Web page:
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I am building a site with a requirement to include plural words but exclude singlular words, as well as include longer phrases but exclude shorter phrases found within it.

For example:

  • a search for "Breads" should return results with 'breads' within it, but not 'bread' or 'read'.

  • a search for "Paperback book" should return results with 'paperback book' within it, but not 'paperback' or 'book'.

The query I have tried is:

SELECT * FROM table WHERE (field LIKE '%breads%') AND (field NOT LIKE '%bread%')

...which clearly returned no results, even though there are records with 'breads' and 'bread' in it.

I understand why this query is failing (I'm telling it to both include and exclude the same strings) but I cannot think of the correct logic to apply to the code to get it working.

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English is an irregular language. You're going to struggle to get a reliable definition of "plural" that you can query with a simple bit of SQL. Also, wildcard searches the way you're using them are very slow. For any reasonably sized database, you're going to have to find an alternative solution. –  Spudley Oct 3 '11 at 15:54
2  
The data in your database is not normalized enough. You need to split each text into it's words and mark per each word if it is singular or not. Then you can search for only singular words within texts. –  hakre Oct 3 '11 at 16:07
    
% is a wild character that matches any thing so be careful when you use in situation like this. –  Vikas Naranje Oct 3 '11 at 16:07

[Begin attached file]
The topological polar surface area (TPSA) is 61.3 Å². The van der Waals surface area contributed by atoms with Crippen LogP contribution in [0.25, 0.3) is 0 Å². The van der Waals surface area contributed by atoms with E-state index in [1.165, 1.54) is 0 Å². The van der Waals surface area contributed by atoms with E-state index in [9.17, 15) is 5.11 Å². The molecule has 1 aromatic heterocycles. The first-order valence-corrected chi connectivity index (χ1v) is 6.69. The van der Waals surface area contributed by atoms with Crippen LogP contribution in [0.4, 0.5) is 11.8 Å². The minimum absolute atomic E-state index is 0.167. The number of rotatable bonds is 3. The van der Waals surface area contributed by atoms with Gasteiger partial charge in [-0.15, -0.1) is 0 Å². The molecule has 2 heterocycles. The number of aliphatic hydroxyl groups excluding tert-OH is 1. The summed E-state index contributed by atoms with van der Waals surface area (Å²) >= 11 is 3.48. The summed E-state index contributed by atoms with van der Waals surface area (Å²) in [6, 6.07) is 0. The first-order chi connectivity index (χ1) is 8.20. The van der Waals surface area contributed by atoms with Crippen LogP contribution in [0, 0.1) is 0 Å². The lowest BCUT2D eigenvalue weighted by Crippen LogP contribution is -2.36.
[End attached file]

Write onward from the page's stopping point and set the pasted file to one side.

... there was a note at the top to say that this was a rewrite - no idea whether a merge is possible? –  CD001 Oct 3 '11 at 16:10
2  
@CD001: Edit your original question to add new information. –  webbiedave Oct 3 '11 at 16:11

3 Answers 3

Searching for %breads% would NEVER return bread or read, as the 's' is a required character for the match. So just eliminate the and clause:

SELECT ... WHERE (field LIKE '%breads%')
SELECT ... WHERE (field LIKE '%paperback book%');
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I believe use of wildcards here isn't useful. Lets say you are using '%read%', now this would also return bread, breads etc, which is why I recommended Full Text Search –  Ghazanfar Mir Oct 4 '11 at 9:53
    
True, but at that point, when you're searching for smaller words, you can use the "and not" extra bits. For longer words which cannot appear in reduced form, this simplified where clause works fine. –  Marc B Oct 4 '11 at 14:01

You should consider using FULL TEXT SEARCH.

This will solve your Bread/read issue.

I believe use of wildcards here isn't useful. Lets say you are using '%read%', now this would also return bread, breads etc, which is why I recommended Full Text Search

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Though that does prevent you from using InnoDB tables. –  CD001 Oct 3 '11 at 15:46

With MySQL you can use REGEXP instead of like which would give you better control over your query...

SELECT * FROM table WHERE field REGEXP '\s+read\s+'

That would at least enforce word boundaries around your query and gives you much better control over your matching - with the downside of a performance hit though.

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